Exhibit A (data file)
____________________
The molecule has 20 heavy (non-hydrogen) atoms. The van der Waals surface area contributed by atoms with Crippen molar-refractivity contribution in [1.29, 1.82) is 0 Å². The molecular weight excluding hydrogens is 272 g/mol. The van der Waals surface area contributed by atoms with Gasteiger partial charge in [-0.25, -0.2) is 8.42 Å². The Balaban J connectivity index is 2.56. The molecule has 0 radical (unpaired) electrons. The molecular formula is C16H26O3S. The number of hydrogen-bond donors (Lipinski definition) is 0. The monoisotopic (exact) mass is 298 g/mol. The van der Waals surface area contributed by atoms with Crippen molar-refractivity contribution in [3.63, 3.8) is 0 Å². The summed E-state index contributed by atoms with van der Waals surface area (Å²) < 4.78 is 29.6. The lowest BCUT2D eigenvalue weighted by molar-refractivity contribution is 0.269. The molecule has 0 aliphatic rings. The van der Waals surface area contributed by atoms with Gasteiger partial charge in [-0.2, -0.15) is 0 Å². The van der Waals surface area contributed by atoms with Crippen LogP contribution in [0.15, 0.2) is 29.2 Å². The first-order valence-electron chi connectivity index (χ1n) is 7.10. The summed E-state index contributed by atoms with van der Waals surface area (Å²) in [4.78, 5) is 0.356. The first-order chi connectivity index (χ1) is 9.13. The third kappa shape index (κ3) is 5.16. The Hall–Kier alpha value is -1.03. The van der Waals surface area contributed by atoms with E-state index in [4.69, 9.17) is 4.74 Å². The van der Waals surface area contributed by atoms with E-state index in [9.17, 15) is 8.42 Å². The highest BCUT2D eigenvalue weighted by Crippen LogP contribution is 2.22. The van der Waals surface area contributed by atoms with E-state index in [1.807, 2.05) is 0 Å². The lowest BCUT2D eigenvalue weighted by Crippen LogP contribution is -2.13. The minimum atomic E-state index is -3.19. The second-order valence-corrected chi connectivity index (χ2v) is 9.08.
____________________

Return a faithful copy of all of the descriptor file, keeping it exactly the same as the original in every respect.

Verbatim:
The molecule has 20 heavy (non-hydrogen) atoms. The van der Waals surface area contributed by atoms with Crippen molar-refractivity contribution in [1.29, 1.82) is 0 Å². The molecular weight excluding hydrogens is 272 g/mol. The van der Waals surface area contributed by atoms with Gasteiger partial charge in [-0.25, -0.2) is 8.42 Å². The Balaban J connectivity index is 2.56. The molecule has 0 radical (unpaired) electrons. The molecular formula is C16H26O3S. The number of hydrogen-bond donors (Lipinski definition) is 0. The monoisotopic (exact) mass is 298 g/mol. The van der Waals surface area contributed by atoms with Crippen molar-refractivity contribution in [3.63, 3.8) is 0 Å². The summed E-state index contributed by atoms with van der Waals surface area (Å²) < 4.78 is 29.6. The lowest BCUT2D eigenvalue weighted by molar-refractivity contribution is 0.269. The molecule has 0 aliphatic rings. The van der Waals surface area contributed by atoms with Gasteiger partial charge in [-0.2, -0.15) is 0 Å². The van der Waals surface area contributed by atoms with Crippen LogP contribution in [0.15, 0.2) is 29.2 Å². The first-order valence-electron chi connectivity index (χ1n) is 7.10. The summed E-state index contributed by atoms with van der Waals surface area (Å²) in [4.78, 5) is 0.356. The first-order chi connectivity index (χ1) is 9.13. The third kappa shape index (κ3) is 5.16. The Hall–Kier alpha value is -1.03. The van der Waals surface area contributed by atoms with E-state index in [4.69, 9.17) is 4.74 Å². The van der Waals surface area contributed by atoms with E-state index in [9.17, 15) is 8.42 Å². The highest BCUT2D eigenvalue weighted by Crippen LogP contribution is 2.22. The van der Waals surface area contributed by atoms with E-state index in [1.807, 2.05) is 0 Å². The lowest BCUT2D eigenvalue weighted by Crippen LogP contribution is -2.13. The minimum atomic E-state index is -3.19. The second-order valence-corrected chi connectivity index (χ2v) is 9.08.